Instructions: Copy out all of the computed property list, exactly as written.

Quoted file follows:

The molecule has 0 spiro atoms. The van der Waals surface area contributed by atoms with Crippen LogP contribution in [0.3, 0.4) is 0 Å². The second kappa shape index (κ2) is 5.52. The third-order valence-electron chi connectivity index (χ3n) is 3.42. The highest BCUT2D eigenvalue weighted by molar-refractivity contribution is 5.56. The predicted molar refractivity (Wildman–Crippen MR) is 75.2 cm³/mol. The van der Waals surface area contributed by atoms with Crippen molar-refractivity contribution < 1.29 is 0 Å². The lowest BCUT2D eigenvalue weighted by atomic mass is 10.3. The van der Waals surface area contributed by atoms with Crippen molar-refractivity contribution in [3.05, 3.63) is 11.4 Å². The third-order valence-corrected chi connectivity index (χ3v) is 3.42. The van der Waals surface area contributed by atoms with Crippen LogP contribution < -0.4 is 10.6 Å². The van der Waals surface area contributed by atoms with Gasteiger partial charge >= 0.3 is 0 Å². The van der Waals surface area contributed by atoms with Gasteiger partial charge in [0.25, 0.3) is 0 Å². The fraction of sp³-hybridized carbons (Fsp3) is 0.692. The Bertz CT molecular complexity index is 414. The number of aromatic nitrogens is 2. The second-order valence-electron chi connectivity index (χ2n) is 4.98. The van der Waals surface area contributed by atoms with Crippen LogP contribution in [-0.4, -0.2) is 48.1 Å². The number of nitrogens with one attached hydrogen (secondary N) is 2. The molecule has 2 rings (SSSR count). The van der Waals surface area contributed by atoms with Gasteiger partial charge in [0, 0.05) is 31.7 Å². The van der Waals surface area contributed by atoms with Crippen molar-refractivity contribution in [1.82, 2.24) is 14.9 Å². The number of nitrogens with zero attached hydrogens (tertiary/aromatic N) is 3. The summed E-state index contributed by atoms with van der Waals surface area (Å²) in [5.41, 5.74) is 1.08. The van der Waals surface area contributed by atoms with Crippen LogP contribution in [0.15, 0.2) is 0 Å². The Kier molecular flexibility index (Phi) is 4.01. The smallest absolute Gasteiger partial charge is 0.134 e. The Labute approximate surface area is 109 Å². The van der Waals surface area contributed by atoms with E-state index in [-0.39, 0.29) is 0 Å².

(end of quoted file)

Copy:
The molecule has 0 spiro atoms. The van der Waals surface area contributed by atoms with Crippen LogP contribution in [0.3, 0.4) is 0 Å². The second kappa shape index (κ2) is 5.52. The third-order valence-electron chi connectivity index (χ3n) is 3.42. The highest BCUT2D eigenvalue weighted by molar-refractivity contribution is 5.56. The predicted molar refractivity (Wildman–Crippen MR) is 75.2 cm³/mol. The van der Waals surface area contributed by atoms with Crippen molar-refractivity contribution < 1.29 is 0 Å². The lowest BCUT2D eigenvalue weighted by atomic mass is 10.3. The van der Waals surface area contributed by atoms with Crippen molar-refractivity contribution in [3.05, 3.63) is 11.4 Å². The third-order valence-corrected chi connectivity index (χ3v) is 3.42. The van der Waals surface area contributed by atoms with Crippen LogP contribution < -0.4 is 10.6 Å². The van der Waals surface area contributed by atoms with Gasteiger partial charge >= 0.3 is 0 Å². The van der Waals surface area contributed by atoms with Gasteiger partial charge in [0.25, 0.3) is 0 Å². The fraction of sp³-hybridized carbons (Fsp3) is 0.692. The Bertz CT molecular complexity index is 414. The number of aromatic nitrogens is 2. The second-order valence-electron chi connectivity index (χ2n) is 4.98. The van der Waals surface area contributed by atoms with Crippen LogP contribution in [-0.4, -0.2) is 48.1 Å². The number of nitrogens with one attached hydrogen (secondary N) is 2. The molecule has 2 rings (SSSR count). The van der Waals surface area contributed by atoms with Gasteiger partial charge in [0, 0.05) is 31.7 Å². The van der Waals surface area contributed by atoms with Crippen molar-refractivity contribution in [1.82, 2.24) is 14.9 Å². The number of nitrogens with zero attached hydrogens (tertiary/aromatic N) is 3. The summed E-state index contributed by atoms with van der Waals surface area (Å²) in [5.41, 5.74) is 1.08. The van der Waals surface area contributed by atoms with Crippen LogP contribution in [0.15, 0.2) is 0 Å². The Kier molecular flexibility index (Phi) is 4.01. The smallest absolute Gasteiger partial charge is 0.134 e. The Labute approximate surface area is 109 Å². The van der Waals surface area contributed by atoms with E-state index in [-0.39, 0.29) is 0 Å².